• The top layer, the Global Systemically Important Bank (GSIB) Surcharge, is for the nation’s largest banks, such as Bank of America (BAC -1.13%), Citigroup (VS -0.68%)and Wells Fargo (WFC -0.45%), as well as a few others. These banks are required to hold more capital than the others because if one of them fails, it could bring down the whole financial system. The GSIB surcharge varies from bank to bank, but JPMorgan said in its latest annual report that its GSIB surcharge will be 3.5% in 2020.

This gives JPMorgan a total CET1 ratio of 11.3% when the new capital requirements take effect on October 1.

Why it’s bad for JPMorgan

One reason this is bad is that Citigroup’s required CET1 ratio remained the same at 10%, while Bank of America’s remained at 9.5%.

JPMorgan will need to add billions of dollars to its regulatory capital buffer, however. For example, at the end of the first quarter, the bank had $1.6 trillion in risk-weighted assets (this amount will likely change after the second quarter results are released). With a required CET1 ratio of 10.5%, JPMorgan would need to hold $168 billion in CET1 capital to operate without crossing regulatory thresholds. But at 11.3%, JPMorgan must hold about $181 billion. That’s a difference of $13 billion, more than many community banks and some regional banks. Now, instead of deploying that $13 billion into assets like loans or securities that generate returns, the money will sit still. Of course, banks may not be too worried about making loans right now, but this requirement will last until September 30, 2021.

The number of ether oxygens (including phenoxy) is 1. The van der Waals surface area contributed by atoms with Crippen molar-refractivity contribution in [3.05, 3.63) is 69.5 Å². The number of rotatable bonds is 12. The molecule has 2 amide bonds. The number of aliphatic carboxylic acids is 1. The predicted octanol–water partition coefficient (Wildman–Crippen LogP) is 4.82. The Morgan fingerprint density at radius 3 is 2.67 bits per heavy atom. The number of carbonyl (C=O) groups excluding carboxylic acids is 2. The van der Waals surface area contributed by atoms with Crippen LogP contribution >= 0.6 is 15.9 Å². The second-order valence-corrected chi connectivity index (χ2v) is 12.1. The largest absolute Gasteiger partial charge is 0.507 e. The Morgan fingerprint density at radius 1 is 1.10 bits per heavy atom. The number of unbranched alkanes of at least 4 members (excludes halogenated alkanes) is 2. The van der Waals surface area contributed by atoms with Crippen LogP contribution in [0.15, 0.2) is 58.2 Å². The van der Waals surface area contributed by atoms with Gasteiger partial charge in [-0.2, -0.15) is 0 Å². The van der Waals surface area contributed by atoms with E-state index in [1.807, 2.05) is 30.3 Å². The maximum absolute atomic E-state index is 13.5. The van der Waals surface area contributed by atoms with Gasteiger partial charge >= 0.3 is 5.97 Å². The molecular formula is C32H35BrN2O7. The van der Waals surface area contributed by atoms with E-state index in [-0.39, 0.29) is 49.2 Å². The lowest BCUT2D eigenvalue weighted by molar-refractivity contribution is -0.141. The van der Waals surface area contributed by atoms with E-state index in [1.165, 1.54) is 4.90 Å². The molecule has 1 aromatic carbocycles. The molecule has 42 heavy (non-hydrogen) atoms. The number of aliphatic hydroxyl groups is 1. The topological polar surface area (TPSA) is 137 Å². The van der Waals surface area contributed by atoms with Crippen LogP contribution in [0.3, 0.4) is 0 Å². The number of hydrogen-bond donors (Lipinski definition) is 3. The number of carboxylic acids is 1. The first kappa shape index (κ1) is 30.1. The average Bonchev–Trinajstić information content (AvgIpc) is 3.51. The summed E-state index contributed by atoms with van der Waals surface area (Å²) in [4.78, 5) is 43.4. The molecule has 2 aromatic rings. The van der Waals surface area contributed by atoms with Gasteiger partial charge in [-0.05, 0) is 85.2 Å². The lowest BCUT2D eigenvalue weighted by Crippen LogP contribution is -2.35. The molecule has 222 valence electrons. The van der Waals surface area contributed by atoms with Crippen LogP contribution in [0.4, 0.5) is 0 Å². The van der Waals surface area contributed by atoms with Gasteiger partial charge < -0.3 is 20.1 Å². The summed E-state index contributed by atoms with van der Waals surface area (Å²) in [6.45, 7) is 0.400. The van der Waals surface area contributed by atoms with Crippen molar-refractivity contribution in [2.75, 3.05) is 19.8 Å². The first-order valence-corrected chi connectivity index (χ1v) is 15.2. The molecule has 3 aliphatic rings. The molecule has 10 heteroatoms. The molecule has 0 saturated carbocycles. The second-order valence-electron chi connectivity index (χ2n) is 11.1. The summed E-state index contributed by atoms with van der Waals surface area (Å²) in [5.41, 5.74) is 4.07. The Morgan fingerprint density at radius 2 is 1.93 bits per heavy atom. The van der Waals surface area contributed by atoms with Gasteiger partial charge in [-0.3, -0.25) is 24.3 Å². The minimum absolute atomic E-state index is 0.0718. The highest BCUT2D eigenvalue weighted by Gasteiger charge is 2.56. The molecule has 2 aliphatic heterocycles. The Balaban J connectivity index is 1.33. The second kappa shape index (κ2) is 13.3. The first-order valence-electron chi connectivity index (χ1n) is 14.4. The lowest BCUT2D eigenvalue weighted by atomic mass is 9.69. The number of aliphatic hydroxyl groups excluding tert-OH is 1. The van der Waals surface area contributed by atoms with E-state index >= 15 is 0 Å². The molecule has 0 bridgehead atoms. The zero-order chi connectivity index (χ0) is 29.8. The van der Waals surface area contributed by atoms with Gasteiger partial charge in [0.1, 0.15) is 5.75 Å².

It could also make it more difficult for JPMorgan to keep its dividend down the road, because if a bank’s regulatory capital falls below the required threshold, it is limited to capital distributions equal to 60% of eligible retained earnings. . JPMorgan at the end of the first quarter had a CET1 ratio of 11.5%, slightly above the 11.3% requirement. I think there is a good chance that the ratio will increase, because in the first quarter, banks saw an unprecedented number of drawings on existing credit lines. But depending on the duration of the coronavirus pandemic, the bank could once again flirt with the 11.3% level. The bank might be able to continue paying its normal dividend at 60% eligible retained earnings, but at this point a cut in the dividend becomes a very serious consideration, and future share buybacks would be extremely limited, if they had to happen.

Look forward

While JPMorgan’s new CET1 ratio requirement appears to be 11.3%, the bank said in its announcement that the Fed would provide the bank with its final stress capital buffer, and therefore its final CET1 ratio, the August 31. The big banks will also have to resubmit their capital plans and undergo further stress tests later this year. I think JPMorgan’s actual CET1 ratio should go up after the second quarter, but given that the coronavirus doesn’t seem to go away until there’s a vaccine, the 11.3% ratio makes a dividend a lot more likely.

Bram Berkowitz has no position in any of the stocks mentioned. The Motley Fool has no position in the stocks mentioned. The Motley Fool has a disclosure policy.